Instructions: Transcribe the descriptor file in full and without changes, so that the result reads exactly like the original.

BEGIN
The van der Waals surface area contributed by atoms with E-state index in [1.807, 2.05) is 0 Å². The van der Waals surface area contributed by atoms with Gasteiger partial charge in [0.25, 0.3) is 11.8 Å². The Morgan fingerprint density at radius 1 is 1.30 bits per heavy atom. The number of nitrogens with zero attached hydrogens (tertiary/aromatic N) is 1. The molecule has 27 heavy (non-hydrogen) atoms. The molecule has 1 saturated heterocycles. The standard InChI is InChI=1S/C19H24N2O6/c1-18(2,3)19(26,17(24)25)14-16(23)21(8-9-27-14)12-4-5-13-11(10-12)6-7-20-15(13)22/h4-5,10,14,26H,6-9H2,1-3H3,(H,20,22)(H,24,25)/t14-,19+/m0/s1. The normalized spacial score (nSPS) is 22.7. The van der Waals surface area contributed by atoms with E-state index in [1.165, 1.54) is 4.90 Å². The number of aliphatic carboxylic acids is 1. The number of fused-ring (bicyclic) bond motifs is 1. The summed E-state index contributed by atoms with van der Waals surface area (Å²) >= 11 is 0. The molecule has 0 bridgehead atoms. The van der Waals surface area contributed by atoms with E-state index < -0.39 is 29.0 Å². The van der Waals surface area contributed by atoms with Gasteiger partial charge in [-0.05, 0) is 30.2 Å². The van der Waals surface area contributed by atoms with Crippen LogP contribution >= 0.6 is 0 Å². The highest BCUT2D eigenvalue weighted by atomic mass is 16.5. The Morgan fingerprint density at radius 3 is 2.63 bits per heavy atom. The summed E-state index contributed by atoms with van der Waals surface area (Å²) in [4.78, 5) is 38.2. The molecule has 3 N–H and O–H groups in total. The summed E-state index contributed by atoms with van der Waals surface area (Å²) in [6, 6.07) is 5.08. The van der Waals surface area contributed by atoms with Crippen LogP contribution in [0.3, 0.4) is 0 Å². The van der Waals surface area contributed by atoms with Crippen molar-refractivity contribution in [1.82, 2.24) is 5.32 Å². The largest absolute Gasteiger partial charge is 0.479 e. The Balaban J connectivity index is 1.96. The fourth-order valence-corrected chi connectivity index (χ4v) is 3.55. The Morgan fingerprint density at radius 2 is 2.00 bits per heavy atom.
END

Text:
The van der Waals surface area contributed by atoms with E-state index in [1.807, 2.05) is 0 Å². The van der Waals surface area contributed by atoms with Gasteiger partial charge in [0.25, 0.3) is 11.8 Å². The Morgan fingerprint density at radius 1 is 1.30 bits per heavy atom. The number of nitrogens with zero attached hydrogens (tertiary/aromatic N) is 1. The molecule has 27 heavy (non-hydrogen) atoms. The molecule has 1 saturated heterocycles. The standard InChI is InChI=1S/C19H24N2O6/c1-18(2,3)19(26,17(24)25)14-16(23)21(8-9-27-14)12-4-5-13-11(10-12)6-7-20-15(13)22/h4-5,10,14,26H,6-9H2,1-3H3,(H,20,22)(H,24,25)/t14-,19+/m0/s1. The normalized spacial score (nSPS) is 22.7. The van der Waals surface area contributed by atoms with E-state index in [1.165, 1.54) is 4.90 Å². The number of aliphatic carboxylic acids is 1. The number of fused-ring (bicyclic) bond motifs is 1. The summed E-state index contributed by atoms with van der Waals surface area (Å²) >= 11 is 0. The molecule has 0 bridgehead atoms. The van der Waals surface area contributed by atoms with E-state index < -0.39 is 29.0 Å². The van der Waals surface area contributed by atoms with Gasteiger partial charge in [-0.05, 0) is 30.2 Å². The van der Waals surface area contributed by atoms with Crippen LogP contribution >= 0.6 is 0 Å². The highest BCUT2D eigenvalue weighted by atomic mass is 16.5. The Morgan fingerprint density at radius 3 is 2.63 bits per heavy atom. The summed E-state index contributed by atoms with van der Waals surface area (Å²) in [4.78, 5) is 38.2. The molecule has 3 N–H and O–H groups in total. The summed E-state index contributed by atoms with van der Waals surface area (Å²) in [6, 6.07) is 5.08. The van der Waals surface area contributed by atoms with Crippen LogP contribution in [0.3, 0.4) is 0 Å². The van der Waals surface area contributed by atoms with Crippen molar-refractivity contribution in [1.82, 2.24) is 5.32 Å². The largest absolute Gasteiger partial charge is 0.479 e. The Balaban J connectivity index is 1.96. The fourth-order valence-corrected chi connectivity index (χ4v) is 3.55. The Morgan fingerprint density at radius 2 is 2.00 bits per heavy atom.